Today’s Gospel from St. Matthew 25 is a passage I’ve written about before. In it, Jesus tells his disciples how the Son of Man will separate the sheep from the goats. He will say to the sheep on his right:
Come, you that are blessed by my Father, inherit the kingdom prepared for you from the foundation of the world; for I was hungry and you gave me food, I was thirsty and you gave me something to drink, I was a stranger and you welcomed me, I was naked and you gave me clothing, I was sick and you took care of me, I was in prison and you visited me.
Those on his left are told they are condemned because they did none of these things. Both groups are somewhat confused by this message. Those on the right say – look, we’re really happy to be saved and all that, but, tell us Lord, when did we see you hungry, and feed you or thirsty and give you something to drink? And when did we see you a stranger, naked, sick, in prison; we don’t really remember doing any of those things. And the Son of Man responds: when you did it to the least of these brothers of Mine, you did it for me.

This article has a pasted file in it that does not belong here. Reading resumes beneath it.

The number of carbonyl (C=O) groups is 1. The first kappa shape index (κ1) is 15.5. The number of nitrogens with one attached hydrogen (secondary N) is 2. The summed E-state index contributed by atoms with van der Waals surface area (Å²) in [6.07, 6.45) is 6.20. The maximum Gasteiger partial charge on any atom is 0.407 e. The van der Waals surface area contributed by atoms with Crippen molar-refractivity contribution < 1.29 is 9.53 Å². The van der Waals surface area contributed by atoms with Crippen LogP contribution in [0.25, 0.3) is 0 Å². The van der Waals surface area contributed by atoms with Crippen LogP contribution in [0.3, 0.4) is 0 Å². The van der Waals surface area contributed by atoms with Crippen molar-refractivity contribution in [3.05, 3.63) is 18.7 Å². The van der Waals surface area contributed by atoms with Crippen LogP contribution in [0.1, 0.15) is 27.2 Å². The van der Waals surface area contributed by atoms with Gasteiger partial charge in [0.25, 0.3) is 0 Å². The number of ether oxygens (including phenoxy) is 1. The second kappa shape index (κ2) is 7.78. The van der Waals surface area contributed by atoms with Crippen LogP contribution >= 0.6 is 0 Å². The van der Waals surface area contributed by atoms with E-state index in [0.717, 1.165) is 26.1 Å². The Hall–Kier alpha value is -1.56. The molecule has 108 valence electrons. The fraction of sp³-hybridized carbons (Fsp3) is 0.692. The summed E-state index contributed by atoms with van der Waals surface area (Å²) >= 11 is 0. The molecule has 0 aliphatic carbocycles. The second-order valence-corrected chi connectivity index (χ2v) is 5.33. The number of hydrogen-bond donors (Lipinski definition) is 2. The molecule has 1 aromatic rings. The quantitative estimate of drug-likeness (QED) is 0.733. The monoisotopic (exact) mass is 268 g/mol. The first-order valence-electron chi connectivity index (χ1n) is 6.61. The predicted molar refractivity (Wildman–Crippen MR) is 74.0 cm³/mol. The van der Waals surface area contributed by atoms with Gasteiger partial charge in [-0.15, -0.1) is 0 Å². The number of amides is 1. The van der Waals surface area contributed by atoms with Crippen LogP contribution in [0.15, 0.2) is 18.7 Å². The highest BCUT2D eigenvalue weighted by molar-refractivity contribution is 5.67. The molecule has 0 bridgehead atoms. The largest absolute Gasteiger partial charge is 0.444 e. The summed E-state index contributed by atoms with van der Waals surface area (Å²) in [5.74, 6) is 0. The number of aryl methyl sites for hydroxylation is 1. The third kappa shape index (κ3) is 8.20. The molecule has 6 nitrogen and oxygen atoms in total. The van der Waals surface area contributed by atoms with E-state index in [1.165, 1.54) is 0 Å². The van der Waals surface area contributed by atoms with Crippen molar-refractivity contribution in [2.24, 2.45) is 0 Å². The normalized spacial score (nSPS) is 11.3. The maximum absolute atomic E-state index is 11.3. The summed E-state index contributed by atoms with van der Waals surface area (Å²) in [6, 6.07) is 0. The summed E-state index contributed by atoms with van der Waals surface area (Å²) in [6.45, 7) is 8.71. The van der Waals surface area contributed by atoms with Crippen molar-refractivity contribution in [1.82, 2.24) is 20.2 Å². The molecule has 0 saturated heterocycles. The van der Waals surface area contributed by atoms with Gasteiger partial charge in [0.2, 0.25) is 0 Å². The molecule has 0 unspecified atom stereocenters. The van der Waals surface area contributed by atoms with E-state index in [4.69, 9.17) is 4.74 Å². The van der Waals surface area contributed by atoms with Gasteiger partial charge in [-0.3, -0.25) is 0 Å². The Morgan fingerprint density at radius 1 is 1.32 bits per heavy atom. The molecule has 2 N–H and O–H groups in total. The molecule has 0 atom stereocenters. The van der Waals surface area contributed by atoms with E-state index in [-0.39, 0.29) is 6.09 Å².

And to those on the left who say, wait a minute, we never saw you and refused you love or help, we never would have passed you by if we saw you in need, the Son of Man says: when you did not do it for the least of these you did not do it to me.
The theologian Michael Himes calls this passage “one of the most extraordinary statements” of our call to agapic love in the whole Christian tradition. He writes,
Please notice: the criterion of judgment has nothing to do with any explicitly religious action. The criterion is not whether we were baptized, or prayed, or read Scripture, or recieved the Eucharist, or believed the correct doctrines, or belonged to the church. Not one of these – however important they may be – is raised as the principle of judgment. Only one criterion is given: Did you love your brothers and sisters?
One of the primary Lenten practices is almsgiving. As today’s Gospel makes clear, meeting the needs of others is central to who we are as Christians. Lent invites us to place particular focus on our obligation to respond to the needs of the least of our brothers and sisters.